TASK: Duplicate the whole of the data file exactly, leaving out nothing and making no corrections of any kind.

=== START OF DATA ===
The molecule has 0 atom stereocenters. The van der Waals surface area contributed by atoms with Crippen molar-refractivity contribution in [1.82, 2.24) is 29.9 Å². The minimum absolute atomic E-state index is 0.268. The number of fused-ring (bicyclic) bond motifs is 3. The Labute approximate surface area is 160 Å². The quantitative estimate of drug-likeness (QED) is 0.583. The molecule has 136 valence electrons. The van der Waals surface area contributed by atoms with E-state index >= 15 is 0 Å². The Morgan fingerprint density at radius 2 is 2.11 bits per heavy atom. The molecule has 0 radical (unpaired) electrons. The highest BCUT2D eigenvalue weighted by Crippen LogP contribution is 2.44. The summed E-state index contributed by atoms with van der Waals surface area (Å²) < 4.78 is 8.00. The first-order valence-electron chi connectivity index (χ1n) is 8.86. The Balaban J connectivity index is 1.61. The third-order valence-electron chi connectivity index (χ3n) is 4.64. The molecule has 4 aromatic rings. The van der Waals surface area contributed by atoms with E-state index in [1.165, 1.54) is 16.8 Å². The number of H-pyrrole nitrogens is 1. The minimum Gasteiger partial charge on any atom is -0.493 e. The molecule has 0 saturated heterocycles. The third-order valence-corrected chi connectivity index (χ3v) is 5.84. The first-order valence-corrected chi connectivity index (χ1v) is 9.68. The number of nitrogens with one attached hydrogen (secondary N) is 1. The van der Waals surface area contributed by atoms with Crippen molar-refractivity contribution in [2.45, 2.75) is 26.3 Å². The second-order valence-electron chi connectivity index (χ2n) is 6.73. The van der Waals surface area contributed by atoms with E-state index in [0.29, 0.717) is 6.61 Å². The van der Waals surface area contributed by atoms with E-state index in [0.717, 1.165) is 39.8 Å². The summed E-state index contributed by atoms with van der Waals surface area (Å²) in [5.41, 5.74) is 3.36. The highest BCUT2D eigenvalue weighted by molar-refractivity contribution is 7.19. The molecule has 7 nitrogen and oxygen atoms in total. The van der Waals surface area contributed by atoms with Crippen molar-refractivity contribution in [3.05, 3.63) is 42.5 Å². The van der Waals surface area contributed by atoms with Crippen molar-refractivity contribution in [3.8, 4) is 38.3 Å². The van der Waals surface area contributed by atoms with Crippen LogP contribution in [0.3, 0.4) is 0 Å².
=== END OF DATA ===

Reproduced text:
The molecule has 0 atom stereocenters. The van der Waals surface area contributed by atoms with Crippen molar-refractivity contribution in [1.82, 2.24) is 29.9 Å². The minimum absolute atomic E-state index is 0.268. The number of fused-ring (bicyclic) bond motifs is 3. The Labute approximate surface area is 160 Å². The quantitative estimate of drug-likeness (QED) is 0.583. The molecule has 136 valence electrons. The van der Waals surface area contributed by atoms with E-state index >= 15 is 0 Å². The Morgan fingerprint density at radius 2 is 2.11 bits per heavy atom. The molecule has 0 radical (unpaired) electrons. The highest BCUT2D eigenvalue weighted by Crippen LogP contribution is 2.44. The summed E-state index contributed by atoms with van der Waals surface area (Å²) < 4.78 is 8.00. The first-order valence-electron chi connectivity index (χ1n) is 8.86. The Balaban J connectivity index is 1.61. The third-order valence-electron chi connectivity index (χ3n) is 4.64. The molecule has 4 aromatic rings. The van der Waals surface area contributed by atoms with E-state index in [1.165, 1.54) is 16.8 Å². The number of H-pyrrole nitrogens is 1. The minimum Gasteiger partial charge on any atom is -0.493 e. The molecule has 0 saturated heterocycles. The third-order valence-corrected chi connectivity index (χ3v) is 5.84. The first-order valence-corrected chi connectivity index (χ1v) is 9.68. The number of nitrogens with one attached hydrogen (secondary N) is 1. The van der Waals surface area contributed by atoms with Crippen molar-refractivity contribution in [2.45, 2.75) is 26.3 Å². The second-order valence-electron chi connectivity index (χ2n) is 6.73. The van der Waals surface area contributed by atoms with E-state index in [0.29, 0.717) is 6.61 Å². The van der Waals surface area contributed by atoms with E-state index in [0.717, 1.165) is 39.8 Å². The summed E-state index contributed by atoms with van der Waals surface area (Å²) in [5.41, 5.74) is 3.36. The highest BCUT2D eigenvalue weighted by molar-refractivity contribution is 7.19. The molecule has 7 nitrogen and oxygen atoms in total. The van der Waals surface area contributed by atoms with Crippen molar-refractivity contribution in [3.05, 3.63) is 42.5 Å². The van der Waals surface area contributed by atoms with Crippen molar-refractivity contribution in [3.8, 4) is 38.3 Å². The van der Waals surface area contributed by atoms with Crippen LogP contribution in [0.3, 0.4) is 0 Å².